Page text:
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Sustainability 2017, 9(7), 1107; doi:10.3390/su9071107

Ecosystem Services as a Boundary Concept: Arguments from Social Ecology

Section of International Agricultural Policy and Environmental Governance, University of Kassel, 37213 Witzenhausen, Germany
ISOE—Institute for Social-Ecological Research, Transdisciplinary Methods and Concepts, 60486 Frankfurt/M., Germany
Senckenberg Biodiversity and Climate Research Centre (BiK-F), 60325 Frankfurt/M., Germany
ISOE—Institute for Social-Ecological Research, Biodiversity and People, 60486 Frankfurt/M., Germany
Institute of Social Ecology, 1070 Vienna, Alpen-Adria University, 9020 Klagenfurt, Austria
Author to whom correspondence should be addressed.
Received: 4 February 2017 / Revised: 20 May 2017 / Accepted: 16 June 2017 / Published: 26 June 2017
(This article belongs to the Special Issue Social Ecology. State of the Art and Future Prospects)
View Full-Text   |   Download PDF [1874 KB, uploaded 26 June 2017]   |  


Ecosystem services (ES) are defined as the interdependencies between society and nature. Despite several years of conceptual discussions, some challenges of the ES concept are far from being resolved. In particular, the usefulness of the concept for nature protection is questioned, and a strong critique is expressed concerning its contribution towards the neoliberal commodification of nature. This paper argues that these challenges can be addressed by dealing more carefully with ES as a boundary concept between different disciplines and between science and society. ES are neither about nature nor about human wellbeing, but about the mutual dependencies between nature and human wellbeing. These mutual interdependencies, however, create tensions and contradictions that manifest themselves in the boundary negotiations between different scientific disciplines and between science and society. This paper shows that approaches from Social Ecology can address these boundary negotiations and the power relations involved more explicitly. Finally, this implies the urgent need for more inter- and transdisciplinary collaboration in ES research. We conclude (1) that the social–ecological nature of ES must be elaborated more carefully while explicitly focussing on the interdependencies between nature and society; (2) to better implement inter- and transdisciplinary methods into ES research; and (3) that such ES research can—and to some extent already does—substantially enhance international research programmes such as Future Earth. View Full-Text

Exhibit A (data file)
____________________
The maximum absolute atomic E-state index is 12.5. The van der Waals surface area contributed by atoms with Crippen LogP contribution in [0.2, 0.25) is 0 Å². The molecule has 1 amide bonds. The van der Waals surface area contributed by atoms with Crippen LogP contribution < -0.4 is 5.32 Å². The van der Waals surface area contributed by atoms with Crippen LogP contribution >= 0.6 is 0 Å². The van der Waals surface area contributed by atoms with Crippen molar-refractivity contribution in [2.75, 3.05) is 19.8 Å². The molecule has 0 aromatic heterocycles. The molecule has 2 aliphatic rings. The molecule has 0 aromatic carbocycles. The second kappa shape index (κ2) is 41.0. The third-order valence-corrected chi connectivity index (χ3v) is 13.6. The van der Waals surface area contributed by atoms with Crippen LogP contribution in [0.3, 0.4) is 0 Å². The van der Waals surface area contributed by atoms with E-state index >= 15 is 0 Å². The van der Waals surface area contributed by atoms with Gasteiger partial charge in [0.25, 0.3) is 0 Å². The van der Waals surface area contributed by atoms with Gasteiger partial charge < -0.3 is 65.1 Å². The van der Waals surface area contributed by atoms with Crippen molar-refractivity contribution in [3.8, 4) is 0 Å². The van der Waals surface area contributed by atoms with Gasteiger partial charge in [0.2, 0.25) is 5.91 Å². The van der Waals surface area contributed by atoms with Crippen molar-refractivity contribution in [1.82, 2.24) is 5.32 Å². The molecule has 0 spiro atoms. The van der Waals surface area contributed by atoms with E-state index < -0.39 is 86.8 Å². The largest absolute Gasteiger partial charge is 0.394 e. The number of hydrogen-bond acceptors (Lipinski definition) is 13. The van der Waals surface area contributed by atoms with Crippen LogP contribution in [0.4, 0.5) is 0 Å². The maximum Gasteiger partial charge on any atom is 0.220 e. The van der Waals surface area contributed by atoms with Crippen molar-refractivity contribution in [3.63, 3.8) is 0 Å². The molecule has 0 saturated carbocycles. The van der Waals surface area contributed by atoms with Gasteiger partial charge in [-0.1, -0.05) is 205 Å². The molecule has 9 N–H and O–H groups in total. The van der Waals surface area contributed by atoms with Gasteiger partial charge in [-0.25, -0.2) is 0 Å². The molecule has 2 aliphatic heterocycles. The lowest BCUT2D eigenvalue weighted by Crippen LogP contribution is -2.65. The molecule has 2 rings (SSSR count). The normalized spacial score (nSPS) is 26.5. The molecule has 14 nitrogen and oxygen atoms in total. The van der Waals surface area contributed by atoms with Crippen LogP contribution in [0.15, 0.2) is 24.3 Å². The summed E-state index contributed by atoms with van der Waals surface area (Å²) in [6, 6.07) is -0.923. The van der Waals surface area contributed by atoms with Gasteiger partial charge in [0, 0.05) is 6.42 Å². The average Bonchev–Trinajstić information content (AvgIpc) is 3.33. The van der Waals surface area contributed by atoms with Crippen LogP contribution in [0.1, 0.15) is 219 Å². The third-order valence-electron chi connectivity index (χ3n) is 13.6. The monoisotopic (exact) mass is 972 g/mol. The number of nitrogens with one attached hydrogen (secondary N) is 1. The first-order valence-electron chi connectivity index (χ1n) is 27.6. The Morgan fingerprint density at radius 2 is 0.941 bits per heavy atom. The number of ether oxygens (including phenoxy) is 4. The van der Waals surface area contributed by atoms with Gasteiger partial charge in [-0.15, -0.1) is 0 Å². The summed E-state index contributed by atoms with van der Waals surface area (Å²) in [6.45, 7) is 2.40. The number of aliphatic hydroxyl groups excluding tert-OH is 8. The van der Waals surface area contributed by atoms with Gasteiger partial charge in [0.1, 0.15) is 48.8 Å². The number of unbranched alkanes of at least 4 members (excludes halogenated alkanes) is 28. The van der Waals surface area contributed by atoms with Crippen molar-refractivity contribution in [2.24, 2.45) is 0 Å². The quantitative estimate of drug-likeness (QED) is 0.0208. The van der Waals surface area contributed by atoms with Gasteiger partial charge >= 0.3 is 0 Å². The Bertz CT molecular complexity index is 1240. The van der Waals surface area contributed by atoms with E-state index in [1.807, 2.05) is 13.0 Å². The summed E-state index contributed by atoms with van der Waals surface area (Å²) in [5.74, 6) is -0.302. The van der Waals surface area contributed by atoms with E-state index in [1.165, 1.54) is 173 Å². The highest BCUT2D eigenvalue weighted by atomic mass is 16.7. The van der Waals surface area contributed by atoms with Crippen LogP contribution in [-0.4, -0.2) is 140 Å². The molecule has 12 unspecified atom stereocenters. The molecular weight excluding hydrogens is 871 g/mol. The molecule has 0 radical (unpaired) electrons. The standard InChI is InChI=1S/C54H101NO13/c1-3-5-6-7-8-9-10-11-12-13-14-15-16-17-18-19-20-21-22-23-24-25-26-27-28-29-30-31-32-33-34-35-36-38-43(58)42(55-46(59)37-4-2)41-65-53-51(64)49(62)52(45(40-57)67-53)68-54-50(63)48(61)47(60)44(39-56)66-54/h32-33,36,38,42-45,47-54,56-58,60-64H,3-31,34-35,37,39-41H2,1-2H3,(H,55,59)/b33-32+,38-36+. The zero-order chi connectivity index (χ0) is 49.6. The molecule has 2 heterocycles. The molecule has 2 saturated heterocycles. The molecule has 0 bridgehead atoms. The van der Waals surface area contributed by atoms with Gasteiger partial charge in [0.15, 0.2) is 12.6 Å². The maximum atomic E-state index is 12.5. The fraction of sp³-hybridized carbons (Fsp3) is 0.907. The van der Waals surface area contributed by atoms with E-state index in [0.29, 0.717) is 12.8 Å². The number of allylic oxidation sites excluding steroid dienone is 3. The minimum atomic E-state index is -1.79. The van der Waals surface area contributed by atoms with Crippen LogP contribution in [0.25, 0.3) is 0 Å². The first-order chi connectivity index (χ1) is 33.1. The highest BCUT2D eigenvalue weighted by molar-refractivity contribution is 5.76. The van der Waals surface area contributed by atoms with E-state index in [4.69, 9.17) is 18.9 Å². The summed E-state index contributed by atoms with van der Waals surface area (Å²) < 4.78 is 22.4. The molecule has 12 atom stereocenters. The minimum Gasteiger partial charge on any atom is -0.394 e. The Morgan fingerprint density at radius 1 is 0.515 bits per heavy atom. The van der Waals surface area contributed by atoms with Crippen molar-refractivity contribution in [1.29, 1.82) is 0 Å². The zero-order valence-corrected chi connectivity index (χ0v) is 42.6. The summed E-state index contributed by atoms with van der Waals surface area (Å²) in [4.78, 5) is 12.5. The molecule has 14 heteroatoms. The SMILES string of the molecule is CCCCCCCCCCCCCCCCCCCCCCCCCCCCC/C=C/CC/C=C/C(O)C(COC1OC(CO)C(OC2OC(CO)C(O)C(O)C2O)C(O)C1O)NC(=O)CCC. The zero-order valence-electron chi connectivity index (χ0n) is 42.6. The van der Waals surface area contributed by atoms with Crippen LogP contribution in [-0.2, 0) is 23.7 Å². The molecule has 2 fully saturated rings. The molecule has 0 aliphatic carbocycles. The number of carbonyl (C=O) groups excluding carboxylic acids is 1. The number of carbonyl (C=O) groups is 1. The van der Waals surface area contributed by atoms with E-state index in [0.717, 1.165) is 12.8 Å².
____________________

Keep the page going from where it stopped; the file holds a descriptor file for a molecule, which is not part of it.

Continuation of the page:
Keywords: ecosystem services; social–ecological systems; social ecology; transdisciplinary research; interdisciplinary research; colonisation; boundary concept ecosystem services; social–ecological systems; social ecology; transdisciplinary research; interdisciplinary research; colonisation; boundary concept

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This is an open access article distributed under the Creative Commons Attribution License which permits unrestricted use, distribution, and reproduction in any medium, provided the original work is properly cited. (CC BY 4.0).

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Schleyer, C.; Lux, A.; Mehring, M.; Görg, C. Ecosystem Services as a Boundary Concept: Arguments from Social Ecology. Sustainability 2017, 9, 1107.

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